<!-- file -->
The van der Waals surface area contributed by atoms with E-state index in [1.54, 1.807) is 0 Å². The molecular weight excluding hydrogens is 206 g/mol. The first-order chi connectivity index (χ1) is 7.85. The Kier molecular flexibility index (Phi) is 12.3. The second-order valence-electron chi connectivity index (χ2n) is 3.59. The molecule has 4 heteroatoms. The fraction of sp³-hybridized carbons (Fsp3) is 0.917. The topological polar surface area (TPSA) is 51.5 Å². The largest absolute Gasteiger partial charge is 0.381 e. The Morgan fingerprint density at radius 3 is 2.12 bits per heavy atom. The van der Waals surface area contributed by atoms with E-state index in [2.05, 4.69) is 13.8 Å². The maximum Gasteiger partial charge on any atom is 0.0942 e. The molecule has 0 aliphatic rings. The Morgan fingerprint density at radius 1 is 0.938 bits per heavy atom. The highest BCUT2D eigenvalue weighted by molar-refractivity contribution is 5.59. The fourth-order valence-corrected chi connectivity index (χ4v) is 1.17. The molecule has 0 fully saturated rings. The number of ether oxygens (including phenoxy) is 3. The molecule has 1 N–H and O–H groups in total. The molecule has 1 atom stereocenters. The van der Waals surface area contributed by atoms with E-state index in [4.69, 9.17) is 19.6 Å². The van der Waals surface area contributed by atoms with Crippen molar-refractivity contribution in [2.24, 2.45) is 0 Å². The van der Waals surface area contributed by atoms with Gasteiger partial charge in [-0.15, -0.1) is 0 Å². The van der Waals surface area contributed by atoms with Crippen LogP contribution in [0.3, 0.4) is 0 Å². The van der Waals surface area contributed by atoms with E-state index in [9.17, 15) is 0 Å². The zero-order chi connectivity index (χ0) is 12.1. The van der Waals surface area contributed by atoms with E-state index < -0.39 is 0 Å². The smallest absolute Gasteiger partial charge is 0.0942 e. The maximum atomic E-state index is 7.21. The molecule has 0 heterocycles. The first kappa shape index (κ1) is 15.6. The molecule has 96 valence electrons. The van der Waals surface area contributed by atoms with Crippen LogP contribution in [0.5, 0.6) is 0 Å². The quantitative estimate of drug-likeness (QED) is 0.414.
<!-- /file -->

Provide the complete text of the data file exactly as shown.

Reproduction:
The van der Waals surface area contributed by atoms with E-state index in [1.54, 1.807) is 0 Å². The molecular weight excluding hydrogens is 206 g/mol. The first-order chi connectivity index (χ1) is 7.85. The Kier molecular flexibility index (Phi) is 12.3. The second-order valence-electron chi connectivity index (χ2n) is 3.59. The molecule has 4 heteroatoms. The fraction of sp³-hybridized carbons (Fsp3) is 0.917. The topological polar surface area (TPSA) is 51.5 Å². The largest absolute Gasteiger partial charge is 0.381 e. The Morgan fingerprint density at radius 3 is 2.12 bits per heavy atom. The van der Waals surface area contributed by atoms with E-state index in [2.05, 4.69) is 13.8 Å². The maximum Gasteiger partial charge on any atom is 0.0942 e. The molecule has 0 aliphatic rings. The Morgan fingerprint density at radius 1 is 0.938 bits per heavy atom. The highest BCUT2D eigenvalue weighted by molar-refractivity contribution is 5.59. The fourth-order valence-corrected chi connectivity index (χ4v) is 1.17. The molecule has 0 fully saturated rings. The number of ether oxygens (including phenoxy) is 3. The molecule has 1 N–H and O–H groups in total. The molecule has 1 atom stereocenters. The van der Waals surface area contributed by atoms with E-state index in [4.69, 9.17) is 19.6 Å². The van der Waals surface area contributed by atoms with Crippen molar-refractivity contribution in [2.24, 2.45) is 0 Å². The van der Waals surface area contributed by atoms with Gasteiger partial charge in [-0.15, -0.1) is 0 Å². The van der Waals surface area contributed by atoms with Crippen LogP contribution in [0.3, 0.4) is 0 Å². The van der Waals surface area contributed by atoms with E-state index in [9.17, 15) is 0 Å². The zero-order chi connectivity index (χ0) is 12.1. The van der Waals surface area contributed by atoms with E-state index < -0.39 is 0 Å². The smallest absolute Gasteiger partial charge is 0.0942 e. The maximum atomic E-state index is 7.21. The molecule has 0 heterocycles. The first kappa shape index (κ1) is 15.6. The molecule has 96 valence electrons. The van der Waals surface area contributed by atoms with Crippen LogP contribution in [0.5, 0.6) is 0 Å². The quantitative estimate of drug-likeness (QED) is 0.414.